Bay Area coffee shop won't serve police for 'safety of customers'
A coffee shop in Oakland is refusing to serve law enforcement officers for the "physical and emotional safety of our customers and ourselves," according to the shop's social media.
Hasta Muerte Coffee, an employee-owned co-op, will not serve officers in uniform and turned away an officer a few weeks ago, as reported by NBC Bay Area.
The sergeant who was turned away from the shop a few weeks ago said he was surprised by employees refusing to serve him, but walked out without any incident or any coffee.
Coffee shop workers did not respond to requests for comment on the policy, but a post on their Instagram account showed a photo with writing in Spanish that says, "Talk to your neighbors, not the police."
The writing below the photo describes an exchange with a uniformed police officer on Feb. 16, and the post clearly states: "We have a policy of asking police to leave for the physical and emotional safety of our customers and ourselves."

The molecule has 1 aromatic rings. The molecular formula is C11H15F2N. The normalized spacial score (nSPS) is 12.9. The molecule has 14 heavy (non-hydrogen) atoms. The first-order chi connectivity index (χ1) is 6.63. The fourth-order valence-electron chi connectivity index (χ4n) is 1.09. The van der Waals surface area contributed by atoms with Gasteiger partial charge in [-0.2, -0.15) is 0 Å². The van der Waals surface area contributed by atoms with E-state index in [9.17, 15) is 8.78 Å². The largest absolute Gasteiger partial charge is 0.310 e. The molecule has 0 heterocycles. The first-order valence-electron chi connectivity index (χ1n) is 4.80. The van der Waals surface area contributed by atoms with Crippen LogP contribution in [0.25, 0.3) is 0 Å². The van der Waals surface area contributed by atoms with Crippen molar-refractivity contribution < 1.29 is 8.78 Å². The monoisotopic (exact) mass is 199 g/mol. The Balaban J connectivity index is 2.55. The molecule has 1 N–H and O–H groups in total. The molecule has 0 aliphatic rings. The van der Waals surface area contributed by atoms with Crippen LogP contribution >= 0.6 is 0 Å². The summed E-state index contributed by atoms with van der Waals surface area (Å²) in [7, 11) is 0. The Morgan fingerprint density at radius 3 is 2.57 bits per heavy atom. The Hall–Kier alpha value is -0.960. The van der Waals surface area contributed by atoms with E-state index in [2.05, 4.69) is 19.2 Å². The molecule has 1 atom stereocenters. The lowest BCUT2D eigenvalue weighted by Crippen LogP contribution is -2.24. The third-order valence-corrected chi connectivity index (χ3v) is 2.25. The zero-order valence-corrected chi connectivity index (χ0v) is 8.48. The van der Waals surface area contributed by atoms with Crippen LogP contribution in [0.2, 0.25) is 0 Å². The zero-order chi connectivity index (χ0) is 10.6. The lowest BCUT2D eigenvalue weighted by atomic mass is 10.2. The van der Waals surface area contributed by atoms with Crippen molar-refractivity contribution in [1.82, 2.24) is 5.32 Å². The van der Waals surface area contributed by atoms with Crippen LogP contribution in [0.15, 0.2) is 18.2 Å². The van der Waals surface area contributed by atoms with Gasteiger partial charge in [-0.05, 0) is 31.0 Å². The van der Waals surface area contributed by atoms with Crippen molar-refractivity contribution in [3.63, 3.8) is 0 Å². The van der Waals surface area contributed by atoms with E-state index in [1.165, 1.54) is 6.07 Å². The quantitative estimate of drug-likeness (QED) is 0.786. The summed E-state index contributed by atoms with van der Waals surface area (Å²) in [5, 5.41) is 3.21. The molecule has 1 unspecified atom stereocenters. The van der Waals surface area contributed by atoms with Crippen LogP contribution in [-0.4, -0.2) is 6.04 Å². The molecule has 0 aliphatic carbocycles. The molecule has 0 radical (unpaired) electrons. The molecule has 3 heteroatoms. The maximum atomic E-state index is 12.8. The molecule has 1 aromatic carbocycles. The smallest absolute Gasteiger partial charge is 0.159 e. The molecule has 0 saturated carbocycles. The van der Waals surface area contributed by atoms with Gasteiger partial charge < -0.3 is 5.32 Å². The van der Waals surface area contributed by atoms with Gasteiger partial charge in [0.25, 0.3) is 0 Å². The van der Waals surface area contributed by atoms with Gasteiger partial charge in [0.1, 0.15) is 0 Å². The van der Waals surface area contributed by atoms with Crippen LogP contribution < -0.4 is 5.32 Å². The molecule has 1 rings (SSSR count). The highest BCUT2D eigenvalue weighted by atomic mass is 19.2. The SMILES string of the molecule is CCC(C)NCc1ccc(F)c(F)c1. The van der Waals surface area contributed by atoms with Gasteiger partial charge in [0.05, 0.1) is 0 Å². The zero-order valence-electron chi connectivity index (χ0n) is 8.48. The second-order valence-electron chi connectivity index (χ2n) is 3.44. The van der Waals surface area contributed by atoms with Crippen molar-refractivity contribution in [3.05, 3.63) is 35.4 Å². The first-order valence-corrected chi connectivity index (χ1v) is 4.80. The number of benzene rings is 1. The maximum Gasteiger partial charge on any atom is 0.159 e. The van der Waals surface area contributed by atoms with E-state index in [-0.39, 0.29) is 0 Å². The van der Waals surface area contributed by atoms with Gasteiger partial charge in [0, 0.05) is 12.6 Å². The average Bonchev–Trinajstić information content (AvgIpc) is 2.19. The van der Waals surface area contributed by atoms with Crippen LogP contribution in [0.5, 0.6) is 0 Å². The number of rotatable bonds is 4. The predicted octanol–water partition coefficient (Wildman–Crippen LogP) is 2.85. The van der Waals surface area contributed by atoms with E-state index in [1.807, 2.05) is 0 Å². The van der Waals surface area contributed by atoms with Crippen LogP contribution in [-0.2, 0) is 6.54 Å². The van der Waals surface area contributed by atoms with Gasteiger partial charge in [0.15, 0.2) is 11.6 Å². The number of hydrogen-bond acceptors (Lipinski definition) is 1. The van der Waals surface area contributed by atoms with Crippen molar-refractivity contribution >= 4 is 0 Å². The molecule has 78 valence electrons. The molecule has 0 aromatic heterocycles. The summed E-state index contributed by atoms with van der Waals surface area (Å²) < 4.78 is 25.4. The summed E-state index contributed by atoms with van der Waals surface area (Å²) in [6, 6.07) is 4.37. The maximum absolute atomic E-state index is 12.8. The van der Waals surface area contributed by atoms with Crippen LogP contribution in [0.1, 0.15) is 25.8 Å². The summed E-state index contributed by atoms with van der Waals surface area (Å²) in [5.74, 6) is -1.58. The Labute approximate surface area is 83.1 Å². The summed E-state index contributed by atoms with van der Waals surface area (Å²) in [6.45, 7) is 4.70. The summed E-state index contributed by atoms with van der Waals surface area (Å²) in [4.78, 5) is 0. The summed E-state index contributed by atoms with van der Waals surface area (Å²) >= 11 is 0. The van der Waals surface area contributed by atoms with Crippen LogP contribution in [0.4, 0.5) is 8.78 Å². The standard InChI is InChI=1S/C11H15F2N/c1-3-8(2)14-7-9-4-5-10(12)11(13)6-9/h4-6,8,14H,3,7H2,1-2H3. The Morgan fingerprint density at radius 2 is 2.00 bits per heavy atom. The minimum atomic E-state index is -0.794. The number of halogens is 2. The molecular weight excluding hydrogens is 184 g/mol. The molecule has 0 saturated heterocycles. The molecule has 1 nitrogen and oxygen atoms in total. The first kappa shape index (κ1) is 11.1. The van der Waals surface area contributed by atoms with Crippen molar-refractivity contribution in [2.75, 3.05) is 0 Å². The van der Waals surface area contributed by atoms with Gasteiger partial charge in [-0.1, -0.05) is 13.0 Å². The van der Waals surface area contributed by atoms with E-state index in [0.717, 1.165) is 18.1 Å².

The post includes another picture of Facebook posts in which people object to the shop's policy because they refused to serve a sergeant in uniform who is also the president of the Latino Police Officers Association of Alameda County. On top of the posts, the shop wrote the words, "Not my president."
Below the pictures, the post goes on to say:
"OPDs recent attempts to enlist officers of color and its short term touting of fewer officer involved shootings does not reverse or mend its history of corruption, mismanagement, and scandal, nor a legacy of blatant repression. The facts are that poc (people of color), women, and queer police are complicit in upholding the same law and order that routinely criminalizes and terrorizes black and brown and poor folks, especially youth, trans, and houseless folks. For these reasons and so many more, we need the support of the actual community to keep this place safe, not police. "
The sergeant who was turned away said he's looking forward to talking with the owners to hopefully build a better relationship with them and the rest of the community, NBC Bay Area reported.
The Oakland Police Officers Association sent the shop a letter asking to open a dialogue about its policy.
( Source )